Few African artists have received the sales and media exposure of Habib Koité. Called "Mali's biggest pop star" by Rolling Stone (in an infamous article in which Bonnie Raitt compared Habib to Jimi Hendrix and Stevie Ray Vaughn), Habib has also received raves from widely-read publications such as People, Entertainment Weekly and the New York Times. Habib graced a 2-page photo spread in the pages of Vanity Fair magazine. While sales of African music CDs generally struggle to break the 10,000-unit mark, Habib has defied expectations by selling more than 100,000 copies of his last two studio albums, putting him in the upper echelons of world music artist sales. As with many craftsmen, Habib is a perfectionist, and spends a great deal of time composing and arranging his material. Habib draws on styles from the different regions of Mali, rather than solely on the music of his particular area as most Malian musicians do. Habib has gained a strong fan base by integrating the rock and folk sounds of the Western world, without watering down his cherished Malian roots.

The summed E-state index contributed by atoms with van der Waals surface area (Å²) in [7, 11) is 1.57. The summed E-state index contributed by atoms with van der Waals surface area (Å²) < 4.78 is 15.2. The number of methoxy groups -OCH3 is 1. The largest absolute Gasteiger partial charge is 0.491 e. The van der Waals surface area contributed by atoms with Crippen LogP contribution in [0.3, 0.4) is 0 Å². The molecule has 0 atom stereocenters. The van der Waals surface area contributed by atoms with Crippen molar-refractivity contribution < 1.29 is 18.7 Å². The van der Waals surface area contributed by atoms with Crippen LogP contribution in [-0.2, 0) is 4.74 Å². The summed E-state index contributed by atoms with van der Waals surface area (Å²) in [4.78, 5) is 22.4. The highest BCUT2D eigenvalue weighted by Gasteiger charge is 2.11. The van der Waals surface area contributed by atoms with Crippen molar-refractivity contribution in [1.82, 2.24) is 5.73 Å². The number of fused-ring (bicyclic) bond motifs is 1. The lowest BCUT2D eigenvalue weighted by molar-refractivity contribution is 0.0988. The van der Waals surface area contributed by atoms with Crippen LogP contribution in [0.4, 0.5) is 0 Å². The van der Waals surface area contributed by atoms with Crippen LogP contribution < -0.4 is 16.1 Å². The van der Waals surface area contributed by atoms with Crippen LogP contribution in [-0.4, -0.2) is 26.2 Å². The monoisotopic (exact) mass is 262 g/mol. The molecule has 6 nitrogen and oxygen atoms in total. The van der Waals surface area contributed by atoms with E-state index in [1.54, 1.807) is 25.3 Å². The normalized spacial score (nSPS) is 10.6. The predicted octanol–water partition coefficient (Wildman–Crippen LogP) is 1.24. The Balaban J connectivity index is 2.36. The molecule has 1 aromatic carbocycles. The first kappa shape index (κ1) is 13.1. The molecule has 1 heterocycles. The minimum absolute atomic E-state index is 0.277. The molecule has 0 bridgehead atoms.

Kélétigui Diabaté, one of the greatest figures in Malian contemporary music, passed away in Bamako on the morning of November 30, 2012. He was 81 years old, but his death was sudden and he had been performing as recently as last month.
From 1998 to 2009, Diabaté was a member of Malian guitarist Habib Koité’s band Bamada, and his virtuoso skills on balafón, a type of African xylophone, violin and other instruments never failed to amaze the audience and his soft-spoken charm and endearing grace earned him friends and fans around the globe.
Kélétigui Diabaté leaves behind a legacy of exceptional music. Diabaté played an important yet under-recognized role in the history of Malian and West African music and we will miss him dearly....read more
Malian guitarist Habib Koité, along with his band Bamada, return to the music stage with the album Afriki after a six-year absence from the recording studio.